User Agent: Mozilla/5.0 (Macintosh; Intel Mac OS X 10_6_6) AppleWebKit/535.1 (KHTML, like Gecko) Chrome/13.0.782.41 Safari/535.1
Steps to reproduce:
A page that sets a URL that actually exists via pushState, after the user leaves the page and later comes back via the Back button of the browser, on some occasions, the browser will show an older copy in the cache and not the one the user just saw.
Firefox showed an older copy from cache.
This behavior happened on multiple copies of Firefox that supports pushState, 4 and 5.
It is observable on the site www.sapo.pt presently.
Steps to replicate:
1) open page
2) click on the several tabs "Desporto", "Tecnologia" and have the URL change
3) click on any headline link (to an outer page)
4) on the other page, click back
5) you see an older copy of the page (in cache of the real url http://www.sapo.pt/desporto) instead of the same html you just saw.
The user should come back to the page / state that he/she saw. At least, show the same HTML content and fire the DOMready events and so on.
Correct use of pushState means that if the URI that was pushed is loaded directly it will show the same content as is shown after the pushState call.
If they're not the same, then the situation is no different from web pages that return different content for the same URI under some circumstances without telling the UA... in which case sometimes the user will see the "wrong" thing.
Sounds to me like www.sapo.pt is just buggy here.
but are you saying that "returning to the page via a back button" is the same as "loading the url from scratch"? The page won't get cached if loaded directly, why is this scenario different?
This is weird, because this behavior only started happening when we moved from fragment hashes to pushState.
I'll have a look at the cache headers & documentation at w3c/what-wg. Btw, I'm not setting an object to represent the history state because I don't need it. But the problem is not that, it's the HTML that is completely different (several days outdated).
If we're doing something wrong, then I apologize for bringing it here. We did have a look before submitting and it only showed up on firefox and after pushState...
When you click back in step (4), we're re-fetching the page. Normally we try to keep these documents alive in what we call the "back/forward cache" (bfcache). If a document is in bfcache, then when you go back to it, it won't be re-fetched from the network -- it'll just be there, as though you never went away.
There are a variety of ways sites can prevent us from caching their page in the bfcache. Registering an onunload handler is one common way.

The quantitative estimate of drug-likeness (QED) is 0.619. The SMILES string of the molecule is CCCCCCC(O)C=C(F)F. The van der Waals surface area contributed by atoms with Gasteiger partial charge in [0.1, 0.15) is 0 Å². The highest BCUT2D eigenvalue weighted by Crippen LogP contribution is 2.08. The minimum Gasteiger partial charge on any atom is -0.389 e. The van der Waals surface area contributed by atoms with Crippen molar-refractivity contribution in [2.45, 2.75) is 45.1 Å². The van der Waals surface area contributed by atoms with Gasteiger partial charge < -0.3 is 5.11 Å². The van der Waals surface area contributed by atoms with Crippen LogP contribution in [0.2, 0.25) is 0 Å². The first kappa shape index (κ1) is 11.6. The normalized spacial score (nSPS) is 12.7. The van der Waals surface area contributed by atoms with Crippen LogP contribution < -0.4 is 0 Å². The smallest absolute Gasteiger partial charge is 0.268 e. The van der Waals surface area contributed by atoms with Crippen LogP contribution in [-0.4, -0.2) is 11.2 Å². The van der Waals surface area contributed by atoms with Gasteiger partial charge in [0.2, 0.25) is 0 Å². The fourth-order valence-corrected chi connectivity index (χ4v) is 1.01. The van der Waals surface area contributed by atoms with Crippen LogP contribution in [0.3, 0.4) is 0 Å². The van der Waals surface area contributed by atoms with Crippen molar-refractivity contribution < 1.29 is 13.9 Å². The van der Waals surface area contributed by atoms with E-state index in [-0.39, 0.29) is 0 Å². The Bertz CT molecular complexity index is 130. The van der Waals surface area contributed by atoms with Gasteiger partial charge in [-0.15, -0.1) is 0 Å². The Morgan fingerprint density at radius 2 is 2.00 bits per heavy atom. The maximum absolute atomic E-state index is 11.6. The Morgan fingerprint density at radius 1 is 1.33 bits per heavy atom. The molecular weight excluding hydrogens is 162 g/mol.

So the problem is that we can't bfcache this page, for whatever reason. When you go back, we re-fetch from the network. But we re-fetch from the document's current address -- that is, the address after pushstate. It sounds like your cache headers aren't right, so when we fetch, we use a cached version of the page!
I guess the unexpected behavior here is that when you load X.html, then call pushState and change a document's URI to Y.html, that doesn't set the cache entry for Y.html to the data we retrieved for X.html. But I don't think we want to do that.
> but are you saying that "returning to the page via a back button" is the same
> as "loading the url from scratch"?
In some cases it can be, yes.
> The page won't get cached if loaded directly
It sure can be; that's why we have a cache.
For history navigation we force a load from cache no matter what, even if the cached content is stale. Which is what causes problems here: the content we have cached for Y.html in Justin's example in comment 3 is not the same as a user would get if they loaded Y.html now, presumably.
Justin, do you think it makes sense to not do the "force from cache" thing in the "loading a pushed state from network" case? It really doesn't make sense there, because the cache may well not be primed with the right data (unlike normal history navigations).
Thanks @Justin, that made sense. The most commonly desired behavior would be to use the copy in the bfcache and not the network. That's the best UX in any case (returning to the same content he just "saw").
Now, I'm not aware of what specs say in this cases (and whether they should, i can bring it up on what-wg/w3)... but like Boris say, if you change the URL via pushState you want that URL to be that content and not have it fetched from the regular cache is what makes most sense.
Indeed, the direct access can be cached by the user agent, I'm not really sure if we want to avoid it by sending the appropriate caches, but that is not to say that we'd prefer the contents of the network cache over the pushState cache.